Regardless of their jobs, scientists and engineers increase employers’ productivity

The conclusion from the working paper, The Effects of Scientists and Engineers on Productivity and Earnings at the Establishment Where They Work, by Erling Barth, James C. Davis, Richard B. Freeman, and Andrew J. Wang, is pretty clear for manufacturers and policy advocates for improving U.S. manufacturing: firms should hire as many scientists and engineers as possible.  The research finds, Morgan Foy explains in an NBER Digest article, that occupational statistics reveal approximately 80 percent of people trained as scientists and engineers do not work in R&D jobs.  Filling a company’s payroll with as many of these people, regardless of their position, seems to pay off. The authors’ research concluded a 10 percent increase in the proportion of scientist and engineer employment within a manufacturing establishment was associated with a 4 percent increase in total factor productivity for the firm.

Recent Research: Meaningful results from R&D becoming more costly

Congress so far has ignored administration budget requests that call for reducing U.S. investment in research and development.  Science and innovation advocates interpret the legislative branch’s decision as good for many reasons. Authors Nicholas Bloom, Charles I. Jones, John Van Reenen, and Michael Webb add another reason in their NBER working paper Are Ideas Getting Harder to Find? They find U.S.

Recent Research: industry and labor concentration findings challenge current thoughts on policy solutions

Several recent articles covered in the National Bureau of Economic Researchers (NBER) Digest suggest that current understanding of policies surrounding wages, clusters and labor concentration may warrant revisiting. In one piece of academic research, a historical argument of shared productivity gains with employees is challenged, while another article shows a loss of bargaining power for employees in concentrated labor markets.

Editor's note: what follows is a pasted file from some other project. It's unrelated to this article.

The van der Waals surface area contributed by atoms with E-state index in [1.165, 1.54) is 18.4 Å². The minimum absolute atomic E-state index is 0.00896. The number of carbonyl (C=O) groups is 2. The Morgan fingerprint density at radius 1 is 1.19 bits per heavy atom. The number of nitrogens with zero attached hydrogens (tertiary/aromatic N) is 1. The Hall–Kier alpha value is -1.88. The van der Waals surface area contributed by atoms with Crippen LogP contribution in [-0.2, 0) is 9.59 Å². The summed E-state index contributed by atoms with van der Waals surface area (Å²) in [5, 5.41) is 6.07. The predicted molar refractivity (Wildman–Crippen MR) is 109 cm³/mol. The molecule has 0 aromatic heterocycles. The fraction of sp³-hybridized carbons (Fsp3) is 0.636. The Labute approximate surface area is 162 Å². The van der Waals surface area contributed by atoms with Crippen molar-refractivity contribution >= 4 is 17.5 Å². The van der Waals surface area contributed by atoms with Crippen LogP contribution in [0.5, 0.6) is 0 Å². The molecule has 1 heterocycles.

Industry consolidation slowing wage growth, productivity

Recent Research: Inequality hinders regional economic development

While the increasing gaps between the coasts and the heartland continues to capture the media’s attention, a collection of recent research suggests that inequality within regions may be the greatest factor hampering economic growth. Five recent articles tell a nuanced story of how economic and racial inequities may impede regional economic development efforts. The research presented here from a variety of outlets examines the role of inequality in the overall economy of regions.

Commentary: Coping with Adversity and regional economic resilience

One of this year’s most important books on economic development tells a story that those involved in the field need to know and might not necessarily want to hear. In Coping with Adversity: Regional Economic Resilience and Public Policy, authors Harold Wolman, Howard Wial, Travis St. Clair, and Ned Hill seek to understand why some metropolitan areas are resilient in the face of economic hardship, while others are not. This commentary will summarize the authors’ findings and provide insight into what their findings might mean for the broader economic development community.